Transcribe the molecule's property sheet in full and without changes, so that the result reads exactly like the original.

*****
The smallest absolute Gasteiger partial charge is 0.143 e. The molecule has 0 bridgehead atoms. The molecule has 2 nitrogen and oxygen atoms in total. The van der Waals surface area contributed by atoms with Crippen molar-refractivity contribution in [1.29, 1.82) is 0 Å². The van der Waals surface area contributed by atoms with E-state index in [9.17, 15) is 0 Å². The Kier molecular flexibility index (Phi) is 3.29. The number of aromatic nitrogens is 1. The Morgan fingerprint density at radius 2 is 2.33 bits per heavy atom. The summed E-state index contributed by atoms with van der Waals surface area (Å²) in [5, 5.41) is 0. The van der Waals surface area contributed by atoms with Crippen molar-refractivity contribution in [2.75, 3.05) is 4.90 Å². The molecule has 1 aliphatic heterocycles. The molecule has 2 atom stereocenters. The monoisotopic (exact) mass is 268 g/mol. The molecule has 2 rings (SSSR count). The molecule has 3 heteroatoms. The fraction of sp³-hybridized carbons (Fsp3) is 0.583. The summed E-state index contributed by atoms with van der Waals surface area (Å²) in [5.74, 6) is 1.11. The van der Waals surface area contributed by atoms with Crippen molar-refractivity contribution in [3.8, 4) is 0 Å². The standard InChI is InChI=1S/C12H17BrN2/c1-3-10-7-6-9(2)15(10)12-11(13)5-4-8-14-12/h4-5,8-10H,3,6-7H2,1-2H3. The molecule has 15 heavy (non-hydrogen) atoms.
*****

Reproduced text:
The smallest absolute Gasteiger partial charge is 0.143 e. The molecule has 0 bridgehead atoms. The molecule has 2 nitrogen and oxygen atoms in total. The van der Waals surface area contributed by atoms with Crippen molar-refractivity contribution in [1.29, 1.82) is 0 Å². The van der Waals surface area contributed by atoms with E-state index in [9.17, 15) is 0 Å². The Kier molecular flexibility index (Phi) is 3.29. The number of aromatic nitrogens is 1. The Morgan fingerprint density at radius 2 is 2.33 bits per heavy atom. The summed E-state index contributed by atoms with van der Waals surface area (Å²) in [5, 5.41) is 0. The van der Waals surface area contributed by atoms with Crippen molar-refractivity contribution in [2.75, 3.05) is 4.90 Å². The molecule has 1 aliphatic heterocycles. The molecule has 2 atom stereocenters. The monoisotopic (exact) mass is 268 g/mol. The molecule has 2 rings (SSSR count). The molecule has 3 heteroatoms. The fraction of sp³-hybridized carbons (Fsp3) is 0.583. The summed E-state index contributed by atoms with van der Waals surface area (Å²) in [5.74, 6) is 1.11. The van der Waals surface area contributed by atoms with Crippen molar-refractivity contribution in [3.8, 4) is 0 Å². The standard InChI is InChI=1S/C12H17BrN2/c1-3-10-7-6-9(2)15(10)12-11(13)5-4-8-14-12/h4-5,8-10H,3,6-7H2,1-2H3. The molecule has 15 heavy (non-hydrogen) atoms.